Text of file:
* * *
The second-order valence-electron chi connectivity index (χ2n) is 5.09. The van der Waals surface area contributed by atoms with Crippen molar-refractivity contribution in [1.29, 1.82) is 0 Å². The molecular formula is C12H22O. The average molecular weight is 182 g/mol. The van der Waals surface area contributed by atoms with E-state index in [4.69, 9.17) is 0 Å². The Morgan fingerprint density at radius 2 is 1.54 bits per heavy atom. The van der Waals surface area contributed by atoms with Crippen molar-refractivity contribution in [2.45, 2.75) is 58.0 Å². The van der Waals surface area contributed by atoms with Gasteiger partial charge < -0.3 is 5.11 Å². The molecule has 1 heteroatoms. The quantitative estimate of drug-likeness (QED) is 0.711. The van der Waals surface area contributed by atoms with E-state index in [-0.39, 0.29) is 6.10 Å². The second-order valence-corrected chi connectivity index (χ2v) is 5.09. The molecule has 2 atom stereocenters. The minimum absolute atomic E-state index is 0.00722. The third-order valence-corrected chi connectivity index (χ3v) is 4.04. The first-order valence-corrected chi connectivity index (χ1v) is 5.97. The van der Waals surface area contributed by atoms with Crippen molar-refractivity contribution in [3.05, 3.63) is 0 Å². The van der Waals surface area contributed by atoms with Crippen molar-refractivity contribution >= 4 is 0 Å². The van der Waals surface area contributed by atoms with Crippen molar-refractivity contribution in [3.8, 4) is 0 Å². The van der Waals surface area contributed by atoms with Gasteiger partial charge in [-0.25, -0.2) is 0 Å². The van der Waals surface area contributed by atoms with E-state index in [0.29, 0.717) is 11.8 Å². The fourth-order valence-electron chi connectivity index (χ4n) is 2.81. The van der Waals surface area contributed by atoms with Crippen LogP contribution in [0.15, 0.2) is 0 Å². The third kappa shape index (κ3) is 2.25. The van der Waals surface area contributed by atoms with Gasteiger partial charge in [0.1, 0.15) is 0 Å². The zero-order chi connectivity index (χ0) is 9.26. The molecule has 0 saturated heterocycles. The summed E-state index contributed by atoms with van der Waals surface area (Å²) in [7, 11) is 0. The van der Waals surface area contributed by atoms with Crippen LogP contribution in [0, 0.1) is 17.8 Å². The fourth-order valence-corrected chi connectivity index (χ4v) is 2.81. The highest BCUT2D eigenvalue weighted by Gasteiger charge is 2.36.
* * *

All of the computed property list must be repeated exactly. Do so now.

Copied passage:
The second-order valence-electron chi connectivity index (χ2n) is 5.09. The van der Waals surface area contributed by atoms with Crippen molar-refractivity contribution in [1.29, 1.82) is 0 Å². The molecular formula is C12H22O. The average molecular weight is 182 g/mol. The van der Waals surface area contributed by atoms with E-state index in [4.69, 9.17) is 0 Å². The Morgan fingerprint density at radius 2 is 1.54 bits per heavy atom. The van der Waals surface area contributed by atoms with Crippen molar-refractivity contribution in [2.45, 2.75) is 58.0 Å². The van der Waals surface area contributed by atoms with Gasteiger partial charge < -0.3 is 5.11 Å². The molecule has 1 heteroatoms. The quantitative estimate of drug-likeness (QED) is 0.711. The van der Waals surface area contributed by atoms with E-state index in [-0.39, 0.29) is 6.10 Å². The second-order valence-corrected chi connectivity index (χ2v) is 5.09. The molecule has 2 atom stereocenters. The minimum absolute atomic E-state index is 0.00722. The third-order valence-corrected chi connectivity index (χ3v) is 4.04. The first-order valence-corrected chi connectivity index (χ1v) is 5.97. The van der Waals surface area contributed by atoms with Crippen molar-refractivity contribution in [3.05, 3.63) is 0 Å². The van der Waals surface area contributed by atoms with Crippen molar-refractivity contribution >= 4 is 0 Å². The van der Waals surface area contributed by atoms with Crippen molar-refractivity contribution in [3.8, 4) is 0 Å². The van der Waals surface area contributed by atoms with Gasteiger partial charge in [-0.25, -0.2) is 0 Å². The van der Waals surface area contributed by atoms with E-state index in [0.29, 0.717) is 11.8 Å². The fourth-order valence-electron chi connectivity index (χ4n) is 2.81. The van der Waals surface area contributed by atoms with Crippen LogP contribution in [0.15, 0.2) is 0 Å². The third kappa shape index (κ3) is 2.25. The van der Waals surface area contributed by atoms with Gasteiger partial charge in [0.1, 0.15) is 0 Å². The zero-order chi connectivity index (χ0) is 9.26. The molecule has 0 saturated heterocycles. The summed E-state index contributed by atoms with van der Waals surface area (Å²) in [7, 11) is 0. The van der Waals surface area contributed by atoms with Crippen LogP contribution in [0, 0.1) is 17.8 Å². The fourth-order valence-corrected chi connectivity index (χ4v) is 2.81. The highest BCUT2D eigenvalue weighted by Gasteiger charge is 2.36.